The problem of absolutes

Bill C-7, An Act to amend the Criminal Code (medical assistance in dying), is in the news, again, as the government seeks another legal delay while it tries to make a law that does not offend someone’s Charter rights.

Back in September of 2019 a Québec judge ruled that the existing Canadian and Québec laws that restricted medical assistance in dying to those who were unconstitutional because the “requirement that a natural death be “reasonably foreseeable” before someone can be eligible for assisted death” discriminated against people whose suffering was intolerable but who were not near death.

I sympathize with the two people who asked Justice Christine Baudouin for help. And, generally, I support the judge’s conclusions ~ as well as I understand them. My problem is that I believe that all rights are universal; they must apply, equally, to all of regardless of race or creed or anything else, which, I suppose, includes mental capacity, and they must apply to the governed and the governors, alike. But I do make some exceptions: I believe, for example that it is right and proper and just and MUST be constitutional to deprive a person of their rights while, for example, they are serving a prison term. I think that giving prisoners the right to vote, as Canada does, is a monumentally bloody silly idea that takes the absolute nature of rights a step too far for me. The Charter, our top court says, requires it; prisoners don’t cease having rights just because they have committed a crime. That means, to me, that the Charter is flawed and needs to be amended … a lot.

But, here’s another “but:” what about a person who is mentally handicapped? Do they have all the “rights” that I say are universal or is there some sensible limit to rights? Can a mentally handicapped person make the sort of informed decision that seeking to end one’s own life should require? I have known more than one person with what we now call Post Traumatic Stress Disorder who simply couldn’t endure the continuous pain and decided, one-day, to end their life. They were mentally “able” enough to figure out how to end their own lives but I’m about 99% certain that many medical professionals would declare them to be mentally handicapped (by pain which is every bit as real as the pain of a physical wound) or even mentally disabled.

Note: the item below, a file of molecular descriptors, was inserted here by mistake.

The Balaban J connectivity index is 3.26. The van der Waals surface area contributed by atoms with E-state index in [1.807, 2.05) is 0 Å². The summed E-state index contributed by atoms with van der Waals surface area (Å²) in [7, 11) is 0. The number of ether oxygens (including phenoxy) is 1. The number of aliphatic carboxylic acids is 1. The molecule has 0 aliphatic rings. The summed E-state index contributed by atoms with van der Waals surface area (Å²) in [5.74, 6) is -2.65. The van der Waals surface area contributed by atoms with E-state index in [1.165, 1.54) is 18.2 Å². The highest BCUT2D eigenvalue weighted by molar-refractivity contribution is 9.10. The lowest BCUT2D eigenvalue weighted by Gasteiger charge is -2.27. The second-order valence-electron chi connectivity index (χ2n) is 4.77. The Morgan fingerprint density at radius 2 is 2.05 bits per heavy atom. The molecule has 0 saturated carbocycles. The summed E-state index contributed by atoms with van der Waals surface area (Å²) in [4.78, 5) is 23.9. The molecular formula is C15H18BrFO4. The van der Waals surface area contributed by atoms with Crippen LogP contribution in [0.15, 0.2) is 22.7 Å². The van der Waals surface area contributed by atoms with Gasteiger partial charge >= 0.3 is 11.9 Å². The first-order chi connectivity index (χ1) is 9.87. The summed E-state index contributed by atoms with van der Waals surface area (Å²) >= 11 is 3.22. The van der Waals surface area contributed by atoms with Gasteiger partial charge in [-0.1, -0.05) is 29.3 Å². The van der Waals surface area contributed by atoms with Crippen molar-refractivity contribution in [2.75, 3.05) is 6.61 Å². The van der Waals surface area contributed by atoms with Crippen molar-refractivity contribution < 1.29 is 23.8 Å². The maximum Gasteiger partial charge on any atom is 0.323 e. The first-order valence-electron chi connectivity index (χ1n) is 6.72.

I don’t have any answers, but, in my opinion:

  • Every person, everyone over the age of, say, 18, ought to be able to seek medical assistance in dying ~ no exceptions; but
  • No person can be required to provide any assistance, not even in providing information, to anyone who wants to take their own life; and
  • No physician or nurse or any other “medical” person may ever be brought to court for refusing to provide any assistance (or even information) about taking on’s own life.

In other words, everyone, even the young and even the mentally ill, must be able to end their own lives … suicide may be a sin but it ought not to be a crime. But no one can be forced, in any way, to do something that violates their moral code. (And, yes, I know that means that bakers can, therefore, refuse to bake cakes for same-sex weddings.) If, as our Charter seems to imply, we are going to have absolutes ~ if a right cannot be arbitrarily limited ~ then we had better get used to the notion that the idea cuts both ways. If A has an absolute right to seek something, including a dignified death, then B has an equally absolute right to refuse to help; B has a right to refuse to provide a service if it offends their moral standards.

Absolutes are a problem, especially when they are written down. It’s another reason why I wish we had an unwritten Constitution.

Published by Ted Campbell

Old, retired Canadian soldier, Conservative ~ socially moderate, but a fiscal hawk. A husband, father and grandfather. Published material is posted under the "Fair Dealing" provisions (§29) of the Copyright Act for the purposes of research, private study and education.

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